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10 Mediterranean Scrub’s Food Specialties 0 Comments

10 Mediterranean Scrub’s Food Specialties

A few years ago, I had read the name of a contest "La Macchia nel Piatto", that translates into "The Scub on the plate", which aimed to enhance the use of Mediterranean scrub leaves and fruits, rich in scents with varied nuances to add on taste upon a personal interpretation. I liked the idea very much and so today I wish to use it the title of today's blog article. Would you like to join me and discover how scrub leaves and fruits can be used in the kitchen?

  1. Laurel (Laurus nobilis): an evergreen plant perhaps originating from Asia Minor. It is widespread throughout the Italian coast up to 800 meters above sea level. The leaves are oval and, if cut or crushed, they release a very aromatic scent, used for meat and fish dishes, but also for vegetables in oil and in vinegar. It has digestive, diuretic and tonic-stimulating properties.

  2. Hawthorn (Crataegus Monogyna): with multiple uses, as an ornamental plant, to be burned, as a natural barrier thanks to its thorns, as a remedy for arrhythmia and anxiety. Its fruits are used to prepare syrups or jams, while by drying the inflorescences you can make infusions. 

  3. Caper (Capparis spinosa): it also grows on the walls or between cracks in the rocks (in this case the Latin name is Capparis inermis). The unbloomed bud is used by picking it from May until the end of October. Capers are preserved in salt, in oil but also in vinegar. Their strong and spicy flavour enriches sauces and salads. 

  4. Arbustus (Arbutus unedo): widespread throughout the Mediterranean, this plant has a characteristic round and gaudy fruit that becomes the main ingredient for the preparation of jams, cakes and liqueurs. 

  5. Juniper (Juniperus communis): the flowers turn into round, fleshy and intensely scented berries. Harvested when ripe, of a purplish-blue colour, they are left to desiccate in a dry and ventilated place. They have antiseptic, balsamic and diuretic properties. They are used in preparing game dishes, pork or in marinades for strong flavoured fish.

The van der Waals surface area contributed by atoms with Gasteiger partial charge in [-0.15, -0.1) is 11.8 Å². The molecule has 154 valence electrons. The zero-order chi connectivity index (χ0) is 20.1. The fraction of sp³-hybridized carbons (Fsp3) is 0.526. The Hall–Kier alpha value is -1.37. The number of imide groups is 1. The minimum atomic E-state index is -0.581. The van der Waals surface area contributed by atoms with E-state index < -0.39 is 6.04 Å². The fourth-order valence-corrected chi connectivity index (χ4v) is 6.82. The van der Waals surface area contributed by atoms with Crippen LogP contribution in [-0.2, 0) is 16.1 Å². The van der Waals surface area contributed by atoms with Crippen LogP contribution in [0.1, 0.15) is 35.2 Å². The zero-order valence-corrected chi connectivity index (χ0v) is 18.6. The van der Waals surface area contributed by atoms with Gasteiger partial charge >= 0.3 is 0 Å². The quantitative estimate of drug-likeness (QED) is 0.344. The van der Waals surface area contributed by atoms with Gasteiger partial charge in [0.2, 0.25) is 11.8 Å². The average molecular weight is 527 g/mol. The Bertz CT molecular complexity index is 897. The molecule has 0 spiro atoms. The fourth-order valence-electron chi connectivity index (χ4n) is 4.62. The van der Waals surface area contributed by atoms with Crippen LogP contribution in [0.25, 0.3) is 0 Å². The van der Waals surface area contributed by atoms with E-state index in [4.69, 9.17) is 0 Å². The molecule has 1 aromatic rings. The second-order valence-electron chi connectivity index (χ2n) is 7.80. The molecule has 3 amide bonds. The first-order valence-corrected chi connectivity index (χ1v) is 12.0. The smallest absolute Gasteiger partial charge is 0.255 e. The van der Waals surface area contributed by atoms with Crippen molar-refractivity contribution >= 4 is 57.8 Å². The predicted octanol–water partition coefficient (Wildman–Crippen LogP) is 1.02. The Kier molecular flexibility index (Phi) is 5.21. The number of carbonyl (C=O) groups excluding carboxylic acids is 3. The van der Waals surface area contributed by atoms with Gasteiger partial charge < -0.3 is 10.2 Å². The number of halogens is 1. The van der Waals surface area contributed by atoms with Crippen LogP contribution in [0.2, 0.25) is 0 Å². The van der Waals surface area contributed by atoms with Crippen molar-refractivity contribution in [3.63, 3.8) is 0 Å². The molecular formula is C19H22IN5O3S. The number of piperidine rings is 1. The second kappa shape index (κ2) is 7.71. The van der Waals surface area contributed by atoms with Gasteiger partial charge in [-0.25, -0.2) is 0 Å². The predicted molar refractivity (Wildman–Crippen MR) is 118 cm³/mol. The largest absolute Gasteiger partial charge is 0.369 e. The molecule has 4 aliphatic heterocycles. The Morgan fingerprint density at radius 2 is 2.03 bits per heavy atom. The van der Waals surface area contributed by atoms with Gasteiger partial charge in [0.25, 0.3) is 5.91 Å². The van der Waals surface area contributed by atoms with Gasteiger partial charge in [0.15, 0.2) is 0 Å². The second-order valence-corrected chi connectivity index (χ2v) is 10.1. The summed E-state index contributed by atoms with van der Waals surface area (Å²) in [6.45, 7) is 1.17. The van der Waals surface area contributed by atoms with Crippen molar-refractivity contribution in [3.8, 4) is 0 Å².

6. Lentisk (Pistacia lentiscus): one of the most typical plants of the Mediterranean scrub in Sardinia, often associated with myrtle and olive, has multiple uses, also in the medical field. Its common past use as a substitute for olive oil is today being rediscovered. 

  7. Myrtle (Myrtus Communis): this already used since ancient times for its healing properties or as ink and perfume. The Sardinian roast suckling pig could not be so tasty if not flavoured with myrtle branches. The berries are used to prepare syrups and the famous “Mirto” liqueur, the leaves to flavour red meats and game meat.

  8. Rosemary (Rosmarinus officinalis): it is one of the most used aromatic plants in the Mediterranean cuisine, in meat dishes as well in side dishes such as baked potatoes. Its name derives from the Latin and could be "sea dew", "sea rose" or "sea shrub".

  9. Sa Figu Morisca: The Prickly Pear (Opuntia Ficus-indica): between April and June the plant blooms in all its splendour. All around the strong green blade, there is a corolla of beautiful flowers: yellow, orange, pink, violet and red. Then the flower withers and the fruit grows at the bottom of the flower, first cylindrical then more and more ovoid. The colour of the fruit takes after the one of its flower: from yellow in different shades up to deep shades of red, which might even remind a Christmas decoration right in the middle of summer. 

  10. Su Zinzulu: The Jujube (Ziziphus): a plant that gives a small fruit rich in nutritional properties (vitamin C, flavonoids, phosphorus and iron) that matures at the end of the summer used by the Sardinians to make liquors, cakes and jams. In fact, a sweet liqueur is made from jujube, which accompanies cakes and dry biscuits, or is used to flavour the sponge cake. 

 “...a shrub, which carries the Mediterranean gene. Close your eyes, inhale and find the sea summer flavour: the dry heat, the thirsty earth, clay and sand...(Licia Granello)

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Written by Daniela Toti

In the photo: hiking trail in Golfo Aranci peninsula

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